Importance of providing legal aid to the poor and disadvantaged is now universally accepted but how to make the justice equal in this unequal society is a question. There are number of agencies and organizations, viz. Bangladesh Society for Enforcement of Human Rights, Bangladesh Legal Aid Society, Bangladesh Institute of Human Rights and Legal Affairs, Bangladesh Commission for Human Rights, Society for Constitutional Law in Bangladesh, Amnesty International Asia Watch Body and Institute of Democratic Rights etc. operating in the field but the in the absence of any sustained and consistent effort and co-ordination those organizations are not in a position to make any headway towards providing legal aid to the people who need it. In this context I may take the liberty of making a few suggestions, which may be accepted as recommended by this Assembly. The Government may come forward with proper legislation to prepare a ‘Scheme’ so as to ensure the fundamental right of equality before law and equal protection of law as enshrined in our Constitution. A commission may be set up with the Jurists, Judges, Lawyers, Law Teachers and legal aid Activists to find out ways and means and to prepare a scheme for providing free legal aid to the needy so as to give it an institutional shape. In the meantime Bangladesh Bar Council can open a Legal Aid Cell and Legal Aid Committee in each Bar Association with the Senior and Junior members of the said purpose. The principle of affording legal aid should be accepted as principle of state policy to maintain social equilibrium in the society. The lawyers all over the country may accept this as a movement to give it an institutional shape on national basis and take this movement further ahead from national level to international sphere so that under the auspices of united nations organization it can assume the shape of International Labour Organization (ILO), World Health Organization (WHO), Food and Agricultural Organization (FAO), Human Rights Organization (HRO), International Economic and Social Corporation Amnesty International and the like.
Indeed, the Bank has coined a new term, “judicial efficiency” without precisely defining it. “Though there is little consensus on exactly what judicial efficiency means or how to measure it, people seem to agree that it is low. Judicial inefficiency is not only bad for litigants; it is also bad economic prosperity, undercutting a nation’s wealth and economic growth.” (Botero et al., 2003:61). An efficient judicial system shall provide speedy redress and less expensive court services to the parties involved. In an efficient judicial system, basic courts by the population regardless of income level; reasonable time to disposition; and adequate court provided remedies.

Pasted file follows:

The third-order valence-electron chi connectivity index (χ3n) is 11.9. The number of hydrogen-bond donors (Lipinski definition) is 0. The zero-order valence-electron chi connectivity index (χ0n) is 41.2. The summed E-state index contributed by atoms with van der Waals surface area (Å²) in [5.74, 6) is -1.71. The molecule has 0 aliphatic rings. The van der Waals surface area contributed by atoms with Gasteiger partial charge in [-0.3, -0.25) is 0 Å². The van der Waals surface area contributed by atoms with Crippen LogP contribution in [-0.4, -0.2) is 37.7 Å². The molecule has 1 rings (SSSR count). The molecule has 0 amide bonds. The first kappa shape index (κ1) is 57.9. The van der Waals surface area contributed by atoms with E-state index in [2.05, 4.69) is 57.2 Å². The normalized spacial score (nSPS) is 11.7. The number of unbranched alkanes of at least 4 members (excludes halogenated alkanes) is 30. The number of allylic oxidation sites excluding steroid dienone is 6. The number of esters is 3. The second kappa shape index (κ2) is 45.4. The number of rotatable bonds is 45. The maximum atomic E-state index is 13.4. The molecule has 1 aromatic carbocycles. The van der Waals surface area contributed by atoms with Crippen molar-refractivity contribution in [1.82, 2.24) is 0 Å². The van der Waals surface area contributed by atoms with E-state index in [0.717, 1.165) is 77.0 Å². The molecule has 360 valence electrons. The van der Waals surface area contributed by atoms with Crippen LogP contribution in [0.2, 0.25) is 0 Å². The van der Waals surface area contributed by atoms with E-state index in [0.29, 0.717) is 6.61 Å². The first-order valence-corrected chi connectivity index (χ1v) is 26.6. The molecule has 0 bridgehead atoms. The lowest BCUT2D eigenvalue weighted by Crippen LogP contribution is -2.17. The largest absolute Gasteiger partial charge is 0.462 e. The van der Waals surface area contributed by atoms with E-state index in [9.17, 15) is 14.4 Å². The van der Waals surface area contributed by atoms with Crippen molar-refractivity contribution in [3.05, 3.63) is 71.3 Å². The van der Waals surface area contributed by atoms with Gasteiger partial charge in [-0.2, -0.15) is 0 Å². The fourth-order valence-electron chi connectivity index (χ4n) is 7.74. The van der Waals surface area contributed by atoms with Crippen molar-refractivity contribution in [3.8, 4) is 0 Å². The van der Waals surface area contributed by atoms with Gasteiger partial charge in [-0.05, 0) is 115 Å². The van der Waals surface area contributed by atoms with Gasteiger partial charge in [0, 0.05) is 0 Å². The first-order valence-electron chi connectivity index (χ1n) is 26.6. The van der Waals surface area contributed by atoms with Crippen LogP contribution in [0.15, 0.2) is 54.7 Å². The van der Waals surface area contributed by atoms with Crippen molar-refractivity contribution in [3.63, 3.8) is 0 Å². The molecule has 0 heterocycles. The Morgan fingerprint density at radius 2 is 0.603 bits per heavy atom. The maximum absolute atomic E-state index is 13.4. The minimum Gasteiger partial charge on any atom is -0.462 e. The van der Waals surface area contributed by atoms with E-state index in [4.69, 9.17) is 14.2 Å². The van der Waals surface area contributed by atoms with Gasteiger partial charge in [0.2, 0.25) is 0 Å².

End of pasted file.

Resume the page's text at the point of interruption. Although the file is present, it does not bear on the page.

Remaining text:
It is essential today for not only the effectiveness of rule of law but also enhancing Access to Justice as whole by introducing more cost effective ways to deliver court possesses which could entail the court and particularly judges and lawyers to take more responsibilities undertaking reforms and backlogs reduction requires in the judiciary. It was also held that there exist strong connections between efficient judiciaries and economic development. One according to this view, efficient courts will reduce the possibilities of abuse by the government and uphold the rule of law, and second, by creating an atmosphere conducive to transaction between parties which is important for a market based economy. For judicial reform there are plenty of schools of thought, (Botero et al., 2003) ranging from adequate funding to simplifying procedures. Common elements of different schools for enhancing the efficiency of the judiciary are reduction of the delay, decrease in the backlog, removing the hurdle for the poor to access justice and so on. Alternative forums for dispute resolution are expected to improve the competition and enhance the choice among the litigants, which will increase the judicial efficiency. Further, these forums along with small claims courts and specialised courts are expected to reduce the workload of the formal courts. However, one may note that, not all types of disputes are suitable for ADR mechanisms and more specifically and correctly one can identify the areas, higher will be the efficiency of the justice delivery system.
The Article was presented by Bashir Ahmed, Advocate, who participated as a delegate from Bangladesh, in the SAARC LAW CONFERENCE in Karachi, Pakistan on 03-05 October, 1997.